How you get back on when you’ve fallen off the wagon (of anything you’ve resolved to do or not do) and you want to get back on?
How do you attack that stack in your inbox? Those ever-loving receipts & invoices? The tree debris in your yard? Your bucket list?
How do you resolve to take it one baby step at a time but in your heart you believe it’s better to leap?
So all you want to do is read your backlog of New Yorkers–or catch up with Top Chef, all the way back to season 3–just give up or check out?
When you believe that now, with the kids in school, you’ll get so much more done, but don’t?
When self-acceptance and guilt are in a silent power struggle?
All the while, those tomatoes are waiting ever so patiently on your counter. But they will not last much longer.
Transition into Fall with Oven-Roasted Tomatoes
This is the part that will ease you into all the rest: Turn on the oven to 400 degrees F. Plop those tomatoes (stems and rotten parts cut out) into your largest roasting pan and pour over 3 glugs of olive oil with a generous sprinkling of your favorite salt.
Tuck in a few sprigs of thyme and whole garlic cloves.
Put them in the oven. Do not set the timer. Select one of your tasks or resolutions and begin it in any way you can.
While the tomatoes roast in the oven, your future begins.
When you smell the tomatoes wafting from the oven, take a peek. They’re doing just fine bubbling in the oil and their own liquid. Let them be until their skins begin to blacken.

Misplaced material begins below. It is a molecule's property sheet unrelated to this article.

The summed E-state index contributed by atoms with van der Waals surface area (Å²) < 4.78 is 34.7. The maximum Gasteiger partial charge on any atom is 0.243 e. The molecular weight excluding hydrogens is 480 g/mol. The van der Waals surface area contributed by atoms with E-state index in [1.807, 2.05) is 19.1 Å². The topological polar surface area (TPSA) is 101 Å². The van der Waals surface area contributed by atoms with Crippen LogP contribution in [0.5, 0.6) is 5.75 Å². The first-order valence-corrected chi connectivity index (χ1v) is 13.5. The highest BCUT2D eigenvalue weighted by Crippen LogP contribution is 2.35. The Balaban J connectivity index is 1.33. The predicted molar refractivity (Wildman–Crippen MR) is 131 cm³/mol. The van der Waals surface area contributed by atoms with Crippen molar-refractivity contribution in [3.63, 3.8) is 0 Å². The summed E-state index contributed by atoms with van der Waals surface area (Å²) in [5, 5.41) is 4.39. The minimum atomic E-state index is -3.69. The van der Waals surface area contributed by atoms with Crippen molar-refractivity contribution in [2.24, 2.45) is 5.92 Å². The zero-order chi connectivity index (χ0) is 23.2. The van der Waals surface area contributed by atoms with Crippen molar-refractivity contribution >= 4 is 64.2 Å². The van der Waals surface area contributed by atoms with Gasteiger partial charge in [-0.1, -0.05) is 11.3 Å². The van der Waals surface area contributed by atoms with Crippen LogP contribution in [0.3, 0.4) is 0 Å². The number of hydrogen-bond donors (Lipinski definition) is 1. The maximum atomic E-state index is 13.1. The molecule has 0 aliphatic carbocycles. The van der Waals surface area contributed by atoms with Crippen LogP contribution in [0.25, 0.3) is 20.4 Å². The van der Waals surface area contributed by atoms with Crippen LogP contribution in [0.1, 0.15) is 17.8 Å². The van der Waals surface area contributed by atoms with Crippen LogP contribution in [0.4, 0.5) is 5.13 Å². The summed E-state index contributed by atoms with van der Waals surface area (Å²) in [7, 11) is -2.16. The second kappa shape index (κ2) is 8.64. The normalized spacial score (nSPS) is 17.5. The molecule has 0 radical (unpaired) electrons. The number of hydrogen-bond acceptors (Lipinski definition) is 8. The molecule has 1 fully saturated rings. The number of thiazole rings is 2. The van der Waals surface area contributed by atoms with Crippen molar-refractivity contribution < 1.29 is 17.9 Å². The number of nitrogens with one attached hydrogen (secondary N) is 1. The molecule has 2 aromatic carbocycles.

It is only time to take them out when all of them are as wrinkled as your hands will be when you are old. When you don’t have as many choices or opportunities as you do in this very moment.
There, that job is done. Everything is possible.
How to Freeze Oven-Roasted Tomatoes
If you have more than you can use within the next few days, do this:
- Cool the tomatoes in the pans until they’re cool enough to handle. Leave them whole or puree them–as you like.
- Portion the tomatoes with the cooking liquid into freezer bags, squeeze out all the air, seal well and label.
- Lay the bag(s) flat on a sheet pan and place in the freezer until solid, then remove the sheet pan and store the bags upright or flat to save freezer space.
I consider having roasted tomatoes in my freezer like a savings account for all types of winter meals, from soups and stews to pasta dishes and pizza sauce.
10 Ways to Use Your Tomatoes
You can use whole roasted tomatoes for any recipe that calls for canned whole peeled or tomato puree tomatoes.
Here are my favorite recipes that put them to best use:
- Quickest Tomato Soup
- Vegetarian Minestrone Soup
- Simple Tomato Sauce
- 20-Minute Garbanzo-Tomato Stew
- One Pot Eggplant Pasta Puttanesca
- Baby Meatballs in Roasted Tomato Sauce
- American Chop Suey
- Slow Cooker Lamb Stew
- Sriracha Sloppy Joe
- Red Wine Braised Short Ribs
This technique is my favorite short-cut method for preserving tomatoes for the freezer. It makes the best tomato soups, tomato sauce, ratatouille and meat and vegetable braises, so it's worth having lots on hand.
- 4-5 pounds ripe fresh tomatoes, washed and cored organic
- 6 tablespoons extra-virgin olive oil
- 2 cloves garlic, peeled
- 1 teaspoon kosher salt
- 3 sprigs fresh thyme
Preheat the oven to 400 degrees F with the rack in the middle position.
Crowd the tomatoes in a shallow baking dish so they are in a single layer. Drizzle with the olive oil, add the garlic, sprinkle with salt and tuck in the thyme sprigs.
Roast the tomatoes, rotating them once, for 40 to 45 minutes until they are shrunken and blistered in spots.
Cool completely before storing along with all of the cooking liquids. Or, turn them directly into a pot of soup, tomato sauce or other preparation your heart desires.